Al Roker’s digital forecast: A flood of content

Al Roker

America’s favorite weatherman would like you to know he is also a digital media entrepreneur.

Al Roker Entertainment is not a new property. Since founding the company in 1994, the NBC television personality has produced reality TV fare like The Weather Channel’s “Coast Guard Alaska” series and Spike’s “DEA” show.

But now, Roker, like the rest of the media ecosystem, is facing a digital media landscape. His publicist offered Digiday an interview with Roker on “how Al and his organization are embracing digital technology in order to shift away from traditional and incumbent legacy television channels.” But in the subsequent interview, details of that embrace were scarce.

Roker did hold forth on his media diet, however, and where he gets his ideas. Excerpts:

Do you feel like you’re late to the digital game?
Not really, because we’ve been doing it in tandem with what we’ve done on a traditional media basis. So no, I don’t feel like we’re late to it; I think we’re really just expanding our digital operations.

How so?
Unfortunately, we can’t really talk about a lot of it yet, so I feel kind of foolish bringing it up. But it’s been a real education, because things are changing so rapidly.

Is the weatherman becoming extinct? Anyone can just look at an app or a website for the forecast.
People still watch TV for people they know and trust. So even though they can get all of that information on their screen, for the most part, especially when there’s severe whether and threatening weather, they want a voice of reason, a voice that they trust to tell them what’s coming.

How often do you engage on social media? 
I like Twitter and then Instagram. Those are quick ways to communicate with your base or drive people to sample what it is that you’re doing. The trick is not to oversaturate. There are people that over-Twitter or over-Instagram; after a while, it ceases to have a value. I am not much of a Facebook person.

How do you leverage your personal brand to expand your digital footprint?
From a personal standpoint, I got on the digital bandwagon fairly early on. I was the first NBC News talent to have his own website, back in 1993. I’ve always been fascinated by the Internet, kind of like radio in the 1920s — nobody knew what it was or what it would do, but it ended up changing mass communication.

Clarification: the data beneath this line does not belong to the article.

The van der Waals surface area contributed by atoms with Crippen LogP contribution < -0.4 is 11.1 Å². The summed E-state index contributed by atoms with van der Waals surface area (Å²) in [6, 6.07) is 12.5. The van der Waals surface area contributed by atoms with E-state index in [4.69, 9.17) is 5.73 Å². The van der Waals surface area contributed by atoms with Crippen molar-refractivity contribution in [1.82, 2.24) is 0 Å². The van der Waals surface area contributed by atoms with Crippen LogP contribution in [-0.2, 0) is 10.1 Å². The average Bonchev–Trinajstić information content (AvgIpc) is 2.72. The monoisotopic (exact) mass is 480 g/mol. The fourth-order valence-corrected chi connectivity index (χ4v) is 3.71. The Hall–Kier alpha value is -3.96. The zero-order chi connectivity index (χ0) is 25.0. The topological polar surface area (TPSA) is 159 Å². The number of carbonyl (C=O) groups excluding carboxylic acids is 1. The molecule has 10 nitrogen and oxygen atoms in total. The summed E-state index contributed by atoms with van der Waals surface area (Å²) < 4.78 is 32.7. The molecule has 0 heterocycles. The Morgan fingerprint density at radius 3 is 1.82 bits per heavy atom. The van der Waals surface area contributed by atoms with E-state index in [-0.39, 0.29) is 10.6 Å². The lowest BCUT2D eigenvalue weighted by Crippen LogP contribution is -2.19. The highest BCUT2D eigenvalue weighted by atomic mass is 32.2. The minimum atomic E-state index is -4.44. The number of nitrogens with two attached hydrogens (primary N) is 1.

But now that everyone is on board, how do you differentiate?
There are so many digital voices out there. I think what differentiates us is that I live in both [digital and traditional media] worlds. If you look at several digital companies, they have people at the core of it that are in other media, like Ryan Seacrest or Carson Daly. There’s a straddling of traditional media and new media that allows you to move back and forth between the two and leverage both to their full potential. I don’t think you throw the baby out with the bathwater.

What media do you consume every day?
Obviously, I watch “The Today Show.” I go online and look at Weather.com. I go to NOAA.gov. I check Twitter and Instagram. I scroll through a number of websites, papers, or Web versions or print. But at a certain point, you overload, you need to take a break. I bike to and from work. I find that’s a great way to disconnect from a screen and be more in the moment.

What digital properties do you look to for inspiration?
I’ll be honest, I don’t look to digital spaces for my inspiration. It sounds trite or corny, but I look at other places. Again, you might be reading an article in a print paper, and you make a jump one or two spaces away from what it is you’re looking at, and you say, “Oh wait a minute, this might be good for this digital property.” Sometimes, I’m more inspired by stuff I see on the street. We have a show in development, a food truck show, that came about from me literally sitting on a park bench and going, “Wait a minute, what about this?”

Your company has focused largely on TV-length reality shows. How have you modified that approach for digital platforms?
You can take  those 22-minute or 44-minute programs and cut them down and still give people the essence of what you’re doing. We’re doing something for an apparel company that kind of takes that formula but shrinks it down to seven-minute episodes.

Do you make branded content, too?
We’ve done it for brands that are looking to do action-based programming. For example, we had a foods brand that wanted to address childhood hunger, so we created a documentary that journalistically held up to anything anybody else would do, and their message was isolated on the broadcast side within commercials, and on digital within banners. But the content itself was a pure message about childhood hunger. We don’t do advertising. We’re not going out and selling. We’re not in that business.

Is there anything about your digital approach that’s fundamentally different than broadcast?
You can have an idea, throw it out there on a number of different platforms and get an instant read on it. Is it an accurate read? I don’t know. But you get a sense of whether you’re going in the right direction. It’s a good petri dish that gives you viewer reactions on a real-time basis.

How has that petri dish affected the content you’ve made so far?
We’ve had some talent that we’ve found that I didn’t think was that great, but people online responded really, really positively, so we kept moving down the road with those folks.

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